Wednesday, July 17, 2024

Google Logs Explorer Modify Cloud SQL for PostgreSQL Metrics

Google Cloud Logs explorer

For PostgreSQL-compatible workloads, Google Cloud offers multiple options: the Spanner, AlloyDB for PostgreSQL, and Cloud SQL for PostgreSQL. Monitoring several aspects of your databases’ performance, such as locking conditions and the frequency of specific errors appearing in the database log, is necessary to ensure that they are operating at peak efficiency in a production setting. Additionally, keeping an eye on your database’s error log for problems that might be harming your users, like deadlocks, job failures, and shifts in database statistic trends, is a wonderful method to take better care of your database.

You can view and examine logs from your Cloud SQL for PostgreSQL or AlloyDB instances using Google Logs Explorer, a Google Cloud product. Additionally, you can construct custom metrics with Logs Explorer. Basically, you can use Google Logs Explorer to monitor and publish a new statistic for any entries that are published into postgres.log. You can designate the precise error or condition from that log that you would like to monitor or receive alerts for.

Additionally, Google cloud provide instructions on how to utilise Log Explorer to generate new custom metrics that will improve the monitoring of your PostgreSQL database that is hosted on Cloud SQL or AlloyDB.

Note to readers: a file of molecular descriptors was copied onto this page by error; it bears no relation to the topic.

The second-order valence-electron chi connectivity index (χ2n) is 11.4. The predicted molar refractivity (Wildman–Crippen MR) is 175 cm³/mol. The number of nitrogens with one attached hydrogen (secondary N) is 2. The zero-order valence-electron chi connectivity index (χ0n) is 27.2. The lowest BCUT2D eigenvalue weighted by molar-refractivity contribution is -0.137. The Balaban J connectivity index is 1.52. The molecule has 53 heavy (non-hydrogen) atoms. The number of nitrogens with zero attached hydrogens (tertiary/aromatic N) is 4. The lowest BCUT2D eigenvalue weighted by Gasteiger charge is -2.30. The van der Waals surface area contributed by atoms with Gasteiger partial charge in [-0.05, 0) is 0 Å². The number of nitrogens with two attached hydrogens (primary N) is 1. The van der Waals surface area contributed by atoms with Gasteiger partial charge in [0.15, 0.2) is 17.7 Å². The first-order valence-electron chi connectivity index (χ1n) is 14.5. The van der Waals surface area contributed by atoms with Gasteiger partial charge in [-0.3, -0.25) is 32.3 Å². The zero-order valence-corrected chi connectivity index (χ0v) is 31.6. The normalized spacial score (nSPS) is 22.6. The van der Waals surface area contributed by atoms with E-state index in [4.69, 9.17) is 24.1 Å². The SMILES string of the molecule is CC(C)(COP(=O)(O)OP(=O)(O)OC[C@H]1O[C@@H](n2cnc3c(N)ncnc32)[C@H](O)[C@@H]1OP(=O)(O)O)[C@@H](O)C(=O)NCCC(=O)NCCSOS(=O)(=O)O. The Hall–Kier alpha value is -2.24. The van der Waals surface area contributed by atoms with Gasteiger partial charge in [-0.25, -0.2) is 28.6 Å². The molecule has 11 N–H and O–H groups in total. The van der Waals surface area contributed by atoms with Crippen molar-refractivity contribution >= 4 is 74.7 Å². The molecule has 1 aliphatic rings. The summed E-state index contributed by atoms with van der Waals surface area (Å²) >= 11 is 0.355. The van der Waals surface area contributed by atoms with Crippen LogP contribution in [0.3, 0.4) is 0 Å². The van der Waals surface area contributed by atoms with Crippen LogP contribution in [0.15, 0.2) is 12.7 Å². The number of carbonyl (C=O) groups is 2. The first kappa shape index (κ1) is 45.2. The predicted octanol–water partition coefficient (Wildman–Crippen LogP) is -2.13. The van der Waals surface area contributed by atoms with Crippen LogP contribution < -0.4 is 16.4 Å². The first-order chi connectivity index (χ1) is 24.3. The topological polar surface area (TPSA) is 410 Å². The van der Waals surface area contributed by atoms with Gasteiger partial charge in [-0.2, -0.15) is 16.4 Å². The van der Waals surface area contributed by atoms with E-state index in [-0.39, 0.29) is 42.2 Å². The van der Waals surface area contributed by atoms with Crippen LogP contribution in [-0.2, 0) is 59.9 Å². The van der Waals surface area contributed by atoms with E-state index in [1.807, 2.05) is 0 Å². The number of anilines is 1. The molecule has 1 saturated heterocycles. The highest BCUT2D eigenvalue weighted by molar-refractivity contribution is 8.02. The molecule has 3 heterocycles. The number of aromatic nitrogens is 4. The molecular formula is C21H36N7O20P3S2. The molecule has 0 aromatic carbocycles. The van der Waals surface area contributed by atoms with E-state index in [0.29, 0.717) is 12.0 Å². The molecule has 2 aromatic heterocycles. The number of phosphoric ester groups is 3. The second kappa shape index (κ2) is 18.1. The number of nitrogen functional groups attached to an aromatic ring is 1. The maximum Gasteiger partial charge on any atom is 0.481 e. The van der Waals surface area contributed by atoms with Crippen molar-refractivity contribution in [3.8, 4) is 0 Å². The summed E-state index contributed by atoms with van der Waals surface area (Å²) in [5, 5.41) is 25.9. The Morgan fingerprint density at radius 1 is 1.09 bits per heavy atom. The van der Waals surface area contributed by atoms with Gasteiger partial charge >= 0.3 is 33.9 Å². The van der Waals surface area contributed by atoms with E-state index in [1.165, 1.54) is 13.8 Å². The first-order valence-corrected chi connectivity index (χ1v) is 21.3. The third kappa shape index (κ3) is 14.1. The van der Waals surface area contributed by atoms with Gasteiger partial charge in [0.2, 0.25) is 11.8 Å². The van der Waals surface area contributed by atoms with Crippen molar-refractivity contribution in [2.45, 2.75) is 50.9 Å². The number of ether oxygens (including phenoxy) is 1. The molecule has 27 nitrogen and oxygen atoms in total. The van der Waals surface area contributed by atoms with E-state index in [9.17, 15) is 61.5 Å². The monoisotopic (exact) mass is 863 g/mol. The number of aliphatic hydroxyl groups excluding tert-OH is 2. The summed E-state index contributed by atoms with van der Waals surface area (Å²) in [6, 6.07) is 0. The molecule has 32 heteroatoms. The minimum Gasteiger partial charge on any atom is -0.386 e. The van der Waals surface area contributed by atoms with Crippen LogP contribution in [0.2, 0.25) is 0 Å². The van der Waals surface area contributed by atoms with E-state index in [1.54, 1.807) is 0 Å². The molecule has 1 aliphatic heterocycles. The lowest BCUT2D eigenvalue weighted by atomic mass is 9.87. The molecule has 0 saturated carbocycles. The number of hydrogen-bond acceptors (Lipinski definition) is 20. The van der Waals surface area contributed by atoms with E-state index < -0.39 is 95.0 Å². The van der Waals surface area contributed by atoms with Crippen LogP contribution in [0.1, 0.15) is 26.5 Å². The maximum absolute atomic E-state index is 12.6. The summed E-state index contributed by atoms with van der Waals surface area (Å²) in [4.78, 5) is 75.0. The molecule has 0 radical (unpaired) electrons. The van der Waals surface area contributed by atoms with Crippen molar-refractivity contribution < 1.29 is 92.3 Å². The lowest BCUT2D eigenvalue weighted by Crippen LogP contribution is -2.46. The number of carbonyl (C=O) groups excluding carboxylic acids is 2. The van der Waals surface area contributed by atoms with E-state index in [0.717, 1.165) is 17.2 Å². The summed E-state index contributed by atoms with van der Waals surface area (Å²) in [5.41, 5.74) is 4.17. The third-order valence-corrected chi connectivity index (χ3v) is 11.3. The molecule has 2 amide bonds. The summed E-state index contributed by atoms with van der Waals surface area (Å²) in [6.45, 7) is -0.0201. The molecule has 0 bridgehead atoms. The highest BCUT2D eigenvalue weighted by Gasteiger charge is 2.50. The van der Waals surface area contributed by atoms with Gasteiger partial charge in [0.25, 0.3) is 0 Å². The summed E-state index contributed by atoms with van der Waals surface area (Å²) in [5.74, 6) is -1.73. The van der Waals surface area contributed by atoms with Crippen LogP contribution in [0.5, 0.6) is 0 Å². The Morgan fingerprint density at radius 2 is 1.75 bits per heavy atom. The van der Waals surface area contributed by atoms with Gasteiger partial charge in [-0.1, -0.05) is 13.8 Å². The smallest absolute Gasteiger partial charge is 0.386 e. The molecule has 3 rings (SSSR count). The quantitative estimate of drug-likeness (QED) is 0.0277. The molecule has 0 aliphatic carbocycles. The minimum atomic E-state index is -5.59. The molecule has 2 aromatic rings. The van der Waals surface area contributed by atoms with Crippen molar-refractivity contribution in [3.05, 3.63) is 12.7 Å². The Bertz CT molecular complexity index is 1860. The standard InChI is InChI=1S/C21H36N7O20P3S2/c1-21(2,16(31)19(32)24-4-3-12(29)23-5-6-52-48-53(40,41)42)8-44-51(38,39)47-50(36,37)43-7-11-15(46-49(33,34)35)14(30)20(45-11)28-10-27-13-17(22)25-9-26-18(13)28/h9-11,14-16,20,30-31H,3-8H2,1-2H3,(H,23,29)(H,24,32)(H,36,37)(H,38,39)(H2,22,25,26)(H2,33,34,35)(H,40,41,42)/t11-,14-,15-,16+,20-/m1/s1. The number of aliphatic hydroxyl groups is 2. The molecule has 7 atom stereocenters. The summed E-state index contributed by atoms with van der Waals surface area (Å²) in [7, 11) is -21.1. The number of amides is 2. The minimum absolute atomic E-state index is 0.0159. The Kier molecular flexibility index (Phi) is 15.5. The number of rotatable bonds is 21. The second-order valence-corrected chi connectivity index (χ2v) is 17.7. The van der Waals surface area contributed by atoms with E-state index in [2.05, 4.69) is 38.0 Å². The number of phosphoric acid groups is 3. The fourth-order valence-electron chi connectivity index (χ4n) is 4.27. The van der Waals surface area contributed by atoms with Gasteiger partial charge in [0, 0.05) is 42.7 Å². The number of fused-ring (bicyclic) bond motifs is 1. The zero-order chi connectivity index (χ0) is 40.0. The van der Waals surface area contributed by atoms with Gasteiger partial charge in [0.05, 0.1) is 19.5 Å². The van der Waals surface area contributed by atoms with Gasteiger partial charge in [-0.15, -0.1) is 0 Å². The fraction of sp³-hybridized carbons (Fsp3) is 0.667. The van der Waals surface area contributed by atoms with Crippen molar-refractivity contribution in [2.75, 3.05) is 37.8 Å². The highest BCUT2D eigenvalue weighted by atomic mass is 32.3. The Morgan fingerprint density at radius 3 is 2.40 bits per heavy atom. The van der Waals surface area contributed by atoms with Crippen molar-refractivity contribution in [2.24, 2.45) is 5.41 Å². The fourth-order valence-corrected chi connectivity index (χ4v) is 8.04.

Google Logs Explorer

Use the Logs Explorer to view logs

An overview of the Google Cloud console’s Google Logs Explorer is given in this paper. Log entries saved in log buckets can be retrieved, viewed, and analysed using this tool. You can troubleshoot issues by viewing and examining individual log entries as well as a series of log entries. The Google Cloud CLI and the Logging API can also be used to read log data.

Upgrading the log bucket to utilise Log Analytics and then running queries from the Log Analytics tab of the Google Cloud dashboard will allow you to do aggregate operations on your log entries, such as counting the number of log entries that have a particular pattern. For viewing logs in log buckets that have been updated to use Log Analytics, you can still use the Google Logs Explorer.

Before starting

Request that your administrator provide you access to the following IAM roles so that you can examine log entries:

  • Use Logs Viewer (roles/logging.viewer) on your project to view the log entries in the _Required bucket and those in the _Default view on the _Default bucket.
  • Use the Private Logs Viewer on your project (roles/logging.privateLogViewer) to see the log entries in the _Required and _Default buckets.
  • Logs View Accessor (roles/logging.viewAccessor) on the project containing the user-defined bucket can be used to view log entries saved in a log view on a log bucket. See Control access to a log view for details on how to gain access to a particular log view.
  • Use your project’s Logs Field Accessor (roles/logging.fieldAccessor) to examine restricted LogEntry fields in a bucket.

It’s possible that other established roles or bespoke roles can grant you the necessary permissions.

Start now

Take the following actions to start using the Google Logs Explorer:

  1. Navigate to the Google Logs Explorer page in the Google Cloud console:

Go to Logs Explorer

2. If you found this page using the search box, choose the result with the subtitle “Logging.”